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    \$\begingroup\$ funny how it should say "of 4th level or higher, the duration is concentration", when on higher levels it actually isn't. \$\endgroup\$
    – ilkkachu
    Jul 12, 2023 at 7:03
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    \$\begingroup\$ some truly amazing answers all around, but decided to accept this one as removing the concentration requirement is unbelievable and completely transforms the spell! \$\endgroup\$
    – falsedot
    Jul 12, 2023 at 13:20
  • \$\begingroup\$ @falsedot No objection to accepting biziclops fine answer. Just wanted to point out that major image is also normally concentration, and loses that becoming permanent when upcast to 6th level. \$\endgroup\$ Jul 12, 2023 at 21:51
  • \$\begingroup\$ I can't help but feel that spell could've been written far more clearly with far fewer words if they just tried. All the redundant "or higher" and having to state levels 5+ do not require concentration just because the prior text makes that part needlessly confusing is just big oof. \$\endgroup\$
    – Kryomaani
    Jul 16, 2023 at 13:37
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    \$\begingroup\$ @Kryomaani Let's just say it's not how I would've written it either. Then again, seeing how many seemingly clear rules are being challenged/questioned on this site, maybe you need that level of tedious redundancy. \$\endgroup\$
    – biziclop
    Jul 16, 2023 at 23:20
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Blindness / Deafness was a surprising upcast choice

We discovered, during play, as my bard used this spell to debuff various enemies, that blinding a lot of enemies by upcasting blindness on them (with a high enough spell save DC, it was striking how often the save was missed) really made the battlefield change. I upcast to levels 4, 5 and 6 on a number of occasions in Tier 3 play. A couple of great aspects to the spell are that: (1) it does not require concentration and (2) if the enemy can't see the party, there are a whole host of spells and abilities that cannot be used until the save is finally made.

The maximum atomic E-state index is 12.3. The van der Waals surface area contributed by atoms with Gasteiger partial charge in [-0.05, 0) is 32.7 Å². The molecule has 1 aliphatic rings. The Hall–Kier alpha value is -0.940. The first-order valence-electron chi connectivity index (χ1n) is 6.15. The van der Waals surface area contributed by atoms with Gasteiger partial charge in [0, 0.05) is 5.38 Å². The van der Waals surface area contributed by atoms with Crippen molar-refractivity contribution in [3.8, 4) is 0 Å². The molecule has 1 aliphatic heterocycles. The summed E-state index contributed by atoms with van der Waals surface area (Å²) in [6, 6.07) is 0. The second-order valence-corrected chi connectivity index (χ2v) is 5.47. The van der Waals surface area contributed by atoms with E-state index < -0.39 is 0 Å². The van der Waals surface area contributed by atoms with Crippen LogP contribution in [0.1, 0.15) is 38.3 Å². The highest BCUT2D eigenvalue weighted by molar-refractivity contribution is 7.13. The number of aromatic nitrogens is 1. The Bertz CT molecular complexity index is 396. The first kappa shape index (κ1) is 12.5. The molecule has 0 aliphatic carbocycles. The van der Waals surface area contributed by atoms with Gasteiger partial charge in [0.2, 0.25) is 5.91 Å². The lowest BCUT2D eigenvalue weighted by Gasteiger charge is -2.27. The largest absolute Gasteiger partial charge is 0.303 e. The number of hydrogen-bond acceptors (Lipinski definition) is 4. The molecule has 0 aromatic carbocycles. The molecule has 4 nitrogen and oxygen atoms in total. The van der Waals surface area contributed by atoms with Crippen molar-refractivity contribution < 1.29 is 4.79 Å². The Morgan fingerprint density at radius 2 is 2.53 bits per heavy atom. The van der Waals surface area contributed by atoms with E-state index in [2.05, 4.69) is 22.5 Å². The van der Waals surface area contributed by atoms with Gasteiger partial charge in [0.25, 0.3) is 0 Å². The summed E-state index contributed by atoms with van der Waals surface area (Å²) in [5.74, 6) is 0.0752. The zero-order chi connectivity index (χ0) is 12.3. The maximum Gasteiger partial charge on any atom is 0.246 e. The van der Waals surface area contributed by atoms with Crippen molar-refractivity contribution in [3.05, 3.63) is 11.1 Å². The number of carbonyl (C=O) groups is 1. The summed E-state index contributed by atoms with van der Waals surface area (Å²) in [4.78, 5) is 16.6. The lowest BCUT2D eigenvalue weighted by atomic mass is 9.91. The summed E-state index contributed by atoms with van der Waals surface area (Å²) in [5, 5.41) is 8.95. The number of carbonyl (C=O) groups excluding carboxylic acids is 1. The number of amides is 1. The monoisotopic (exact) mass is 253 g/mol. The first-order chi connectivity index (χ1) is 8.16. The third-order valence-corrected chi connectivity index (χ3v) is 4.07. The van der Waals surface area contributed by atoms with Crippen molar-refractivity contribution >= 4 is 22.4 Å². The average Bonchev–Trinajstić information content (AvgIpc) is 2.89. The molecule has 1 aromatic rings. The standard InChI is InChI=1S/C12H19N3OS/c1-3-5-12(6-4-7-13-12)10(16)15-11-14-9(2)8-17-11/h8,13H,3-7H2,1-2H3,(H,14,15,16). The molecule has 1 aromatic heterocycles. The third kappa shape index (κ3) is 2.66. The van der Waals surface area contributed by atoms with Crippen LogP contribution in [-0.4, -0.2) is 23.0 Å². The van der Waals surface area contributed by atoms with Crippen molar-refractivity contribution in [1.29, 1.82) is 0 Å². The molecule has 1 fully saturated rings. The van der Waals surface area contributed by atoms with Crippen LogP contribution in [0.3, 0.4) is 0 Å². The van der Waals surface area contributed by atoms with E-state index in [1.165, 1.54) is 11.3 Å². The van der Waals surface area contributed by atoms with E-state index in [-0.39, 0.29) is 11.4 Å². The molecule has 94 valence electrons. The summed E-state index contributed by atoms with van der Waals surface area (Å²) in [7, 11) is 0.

That it gives allies advantage when attacking the blinded opponent was a key reason I'd use it, since I was playing the bard as a support caster.

I saw similar results with blindness as a DM when the cleric player used it as a debuff.

While it was occasionally useful at lower levels, blindness became a lot more useful as my bard's Spell Save DC went up and she could impact more enemies. Unlike hypnotic pattern, it didn't have the "charmed condition" rider that makes that nice debuff not useful versus creatures who are immune to the charmed condition. (As CR goes up that number seems to increase).

  • @Darth Pseudonym, in a comment, made a point that is worth repeating: Blindness is particularly powerful against spellcasters, who tend to (1) have poor Constitution saves and (2) lose the use of many spells because when they can't see the target of a spell (to include counterspell) they can't cast it.

Two other spells that I see upcast with some frequency are fly and invisibility. Upcasting provides the benefit to more creatures, which can tactically have a substantial impact, and both of them can also have an impact outside of combat. (10 minutes of flying gets you over a non-trivial number of obstacles, the whole party being invisible for an hour allows for quite a bit of movement, infiltration, evasion, etc in many cases).

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    \$\begingroup\$ You touched on it, but Blindness is particularly powerful against spellcasters, who tend to have a lousy Con save and lose most of their spell targeting when they can't see. \$\endgroup\$ Jul 11, 2023 at 14:06
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Scorching Ray

Most damage-based spells increase damage OR target extra creatures, but which one is fixed per a given spell. With Scorching Ray, every upcast level produces an additional ray, giving you the flexibility at cast time to either spread out targets or pour more damage into one.

With a warlock, this may not be super interesting since Eldritch blast scales the same way with character level.

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  • \$\begingroup\$ Suggestion: "OR target extra creatures with non-damaging effects", since as written it sounds like upcasting scorching ray increases ray number and damage per ray. \$\endgroup\$
    – Kirt
    Jul 12, 2023 at 0:34